OBJECTIVES : Even though there is an association between hearing loss and human immunodeficiency virus (HIV), particularly in low- and middle-income countries, further research is needed to investigate the nature of such hearing loss. Likewise, despite documented vestibular alterations in people with HIV, the true occurrence, presentation, and nature of these manifestations are yet to be established. Advances in technology for vestibular testing has allowed for objective site-of-lesion tests such as the video head impulse test (vHIT), cervical vestibular evoked myogenic potentials (cVEMPs) and ocular vestibular evoked myogenic potential (oVEMPs). The current study aimed to compare and describe auditory, vHIT, cVEMPs and oVEMPs findings in adults with and without HIV.
METHODS : The current study included an HIV positive group (n = 30) and an HIV negative group (n = 30) who underwent an auditory assessment (tympanometry and pure tone audiometry) and objective vestibular assessments.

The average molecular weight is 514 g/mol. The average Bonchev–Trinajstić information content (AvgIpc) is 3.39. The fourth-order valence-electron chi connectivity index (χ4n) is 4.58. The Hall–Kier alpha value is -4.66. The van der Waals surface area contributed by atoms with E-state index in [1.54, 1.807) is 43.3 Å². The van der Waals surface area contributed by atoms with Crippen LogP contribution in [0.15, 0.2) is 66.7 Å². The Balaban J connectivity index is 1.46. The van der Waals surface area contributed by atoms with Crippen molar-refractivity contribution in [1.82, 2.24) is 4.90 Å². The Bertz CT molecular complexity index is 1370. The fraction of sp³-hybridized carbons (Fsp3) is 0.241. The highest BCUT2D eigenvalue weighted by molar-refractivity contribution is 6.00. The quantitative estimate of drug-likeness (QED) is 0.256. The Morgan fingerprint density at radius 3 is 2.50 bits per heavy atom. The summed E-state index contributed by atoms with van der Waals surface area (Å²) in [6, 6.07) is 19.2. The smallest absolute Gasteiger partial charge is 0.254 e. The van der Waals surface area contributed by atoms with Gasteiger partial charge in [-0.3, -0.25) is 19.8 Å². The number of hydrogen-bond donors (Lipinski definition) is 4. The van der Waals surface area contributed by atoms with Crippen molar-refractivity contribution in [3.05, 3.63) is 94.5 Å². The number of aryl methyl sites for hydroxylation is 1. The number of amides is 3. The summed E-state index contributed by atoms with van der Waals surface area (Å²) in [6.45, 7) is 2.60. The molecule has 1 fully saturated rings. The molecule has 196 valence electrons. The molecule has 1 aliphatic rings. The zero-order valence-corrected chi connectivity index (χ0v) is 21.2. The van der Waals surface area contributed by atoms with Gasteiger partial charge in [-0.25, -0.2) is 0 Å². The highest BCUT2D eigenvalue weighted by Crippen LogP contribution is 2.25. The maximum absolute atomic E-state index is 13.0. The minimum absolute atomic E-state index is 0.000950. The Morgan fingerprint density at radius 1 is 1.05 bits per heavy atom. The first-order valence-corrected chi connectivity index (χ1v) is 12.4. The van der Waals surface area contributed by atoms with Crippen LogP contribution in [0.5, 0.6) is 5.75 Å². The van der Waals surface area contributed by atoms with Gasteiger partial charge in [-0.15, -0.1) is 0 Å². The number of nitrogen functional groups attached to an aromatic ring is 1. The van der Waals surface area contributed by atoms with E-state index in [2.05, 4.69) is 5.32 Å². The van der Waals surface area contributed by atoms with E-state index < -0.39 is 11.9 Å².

RESULTS : The occurrence of hearing loss was 53.3% in the HIV positive group compared to 33.3% in the HIV negative group. A higher occurrence of vestibular involvement was documented in the HIV positive group (73.3%) compared to 13.3% in the HIV negative group.
CONCLUSION : Auditory assessment and objective measures of vestibular end-organ function (vHIT and VEMPs) can be useful to detect sub-clinical alterations. The equipment is mobile and can be performed in any health care setting such as infectious disease clinics for surveillance and monitoring purposes.